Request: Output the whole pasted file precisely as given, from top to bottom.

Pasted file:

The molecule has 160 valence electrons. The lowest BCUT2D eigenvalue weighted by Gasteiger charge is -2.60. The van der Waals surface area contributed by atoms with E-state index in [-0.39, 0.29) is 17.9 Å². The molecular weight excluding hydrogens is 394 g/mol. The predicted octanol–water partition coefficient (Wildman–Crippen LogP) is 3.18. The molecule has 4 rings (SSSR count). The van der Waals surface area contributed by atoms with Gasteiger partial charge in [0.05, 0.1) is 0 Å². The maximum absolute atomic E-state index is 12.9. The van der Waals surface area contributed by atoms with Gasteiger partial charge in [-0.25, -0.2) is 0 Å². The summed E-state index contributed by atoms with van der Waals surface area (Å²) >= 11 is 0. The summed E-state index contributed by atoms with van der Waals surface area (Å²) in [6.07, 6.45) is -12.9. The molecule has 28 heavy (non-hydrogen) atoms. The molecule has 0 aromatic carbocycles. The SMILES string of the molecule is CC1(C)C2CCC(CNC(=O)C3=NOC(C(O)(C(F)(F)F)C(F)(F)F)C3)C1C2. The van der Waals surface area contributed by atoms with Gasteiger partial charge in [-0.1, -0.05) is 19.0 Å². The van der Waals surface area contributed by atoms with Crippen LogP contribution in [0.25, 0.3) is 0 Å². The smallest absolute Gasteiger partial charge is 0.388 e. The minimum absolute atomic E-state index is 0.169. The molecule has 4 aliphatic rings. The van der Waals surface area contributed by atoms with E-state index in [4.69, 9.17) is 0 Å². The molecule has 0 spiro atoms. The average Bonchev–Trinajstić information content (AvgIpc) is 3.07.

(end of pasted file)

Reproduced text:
The molecule has 160 valence electrons. The lowest BCUT2D eigenvalue weighted by Gasteiger charge is -2.60. The van der Waals surface area contributed by atoms with E-state index in [-0.39, 0.29) is 17.9 Å². The molecular weight excluding hydrogens is 394 g/mol. The predicted octanol–water partition coefficient (Wildman–Crippen LogP) is 3.18. The molecule has 4 rings (SSSR count). The van der Waals surface area contributed by atoms with Gasteiger partial charge in [0.05, 0.1) is 0 Å². The maximum absolute atomic E-state index is 12.9. The van der Waals surface area contributed by atoms with Gasteiger partial charge in [-0.25, -0.2) is 0 Å². The summed E-state index contributed by atoms with van der Waals surface area (Å²) >= 11 is 0. The summed E-state index contributed by atoms with van der Waals surface area (Å²) in [6.07, 6.45) is -12.9. The molecule has 28 heavy (non-hydrogen) atoms. The molecule has 0 aromatic carbocycles. The SMILES string of the molecule is CC1(C)C2CCC(CNC(=O)C3=NOC(C(O)(C(F)(F)F)C(F)(F)F)C3)C1C2. The van der Waals surface area contributed by atoms with Gasteiger partial charge in [-0.1, -0.05) is 19.0 Å². The van der Waals surface area contributed by atoms with Crippen LogP contribution in [0.25, 0.3) is 0 Å². The smallest absolute Gasteiger partial charge is 0.388 e. The minimum absolute atomic E-state index is 0.169. The molecule has 4 aliphatic rings. The van der Waals surface area contributed by atoms with E-state index in [4.69, 9.17) is 0 Å². The molecule has 0 spiro atoms. The average Bonchev–Trinajstić information content (AvgIpc) is 3.07.